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Article Title

Dreamers and Insomniacs: Audiences in Sleep No More and The Night Circus

Abstract

In lieu of an abstract, the first paragraph of the essay follows:

When the British theater company Punchdrunk brought their production Sleep No More to the United States, they offered audiences the chance to immerse themselves in a noir-style mash-up of Shakespeare’s Macbeth and Hitchcock’s Rebecca. Rather than passive observers of a static spectacle, audiences of Sleep No More became active players in its world. The show developed a passionate fan following, including author Erin Morgenstern, who drew upon her experiences with Sleep No More as she was developing the magical circus at the center of her debut novel, The Night Circus. In both the theatrical world of Sleep No More and the fictional world of Morgenstern’s Le Cirque des Rêves, audiences are responsible for mapping their own journeys through the created spaces of the productions, shaping their own experiences of the event. Sleep No More and The Night Circus are tributes to the power of audiences, privileging spectator over spectacle.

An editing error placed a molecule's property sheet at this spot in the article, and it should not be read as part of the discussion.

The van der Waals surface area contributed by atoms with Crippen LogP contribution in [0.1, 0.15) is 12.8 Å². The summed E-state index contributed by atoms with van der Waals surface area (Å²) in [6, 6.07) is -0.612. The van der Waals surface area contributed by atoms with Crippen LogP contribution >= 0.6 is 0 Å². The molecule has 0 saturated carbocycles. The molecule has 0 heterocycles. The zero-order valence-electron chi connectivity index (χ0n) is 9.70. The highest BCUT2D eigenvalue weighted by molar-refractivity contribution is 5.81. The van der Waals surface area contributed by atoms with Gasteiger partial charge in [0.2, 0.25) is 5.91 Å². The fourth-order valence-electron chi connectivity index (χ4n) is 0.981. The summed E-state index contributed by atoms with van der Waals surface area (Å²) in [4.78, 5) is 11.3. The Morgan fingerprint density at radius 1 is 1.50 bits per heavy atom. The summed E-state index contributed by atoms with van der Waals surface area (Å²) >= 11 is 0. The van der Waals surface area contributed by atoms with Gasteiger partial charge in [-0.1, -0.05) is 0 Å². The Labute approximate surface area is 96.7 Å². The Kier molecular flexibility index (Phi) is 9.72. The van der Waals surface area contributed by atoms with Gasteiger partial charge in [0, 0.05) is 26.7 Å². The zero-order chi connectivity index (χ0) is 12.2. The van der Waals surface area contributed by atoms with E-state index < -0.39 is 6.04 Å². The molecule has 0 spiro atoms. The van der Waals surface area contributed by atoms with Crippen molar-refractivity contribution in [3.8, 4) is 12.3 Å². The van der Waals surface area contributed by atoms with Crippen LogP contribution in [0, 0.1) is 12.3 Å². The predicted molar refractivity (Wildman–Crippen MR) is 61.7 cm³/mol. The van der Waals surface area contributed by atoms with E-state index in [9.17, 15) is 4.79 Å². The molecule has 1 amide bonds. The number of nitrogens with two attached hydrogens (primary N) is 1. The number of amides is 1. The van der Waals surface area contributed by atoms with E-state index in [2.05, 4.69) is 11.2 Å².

Comparative Drama is carried by JSTOR and Project MUSE.

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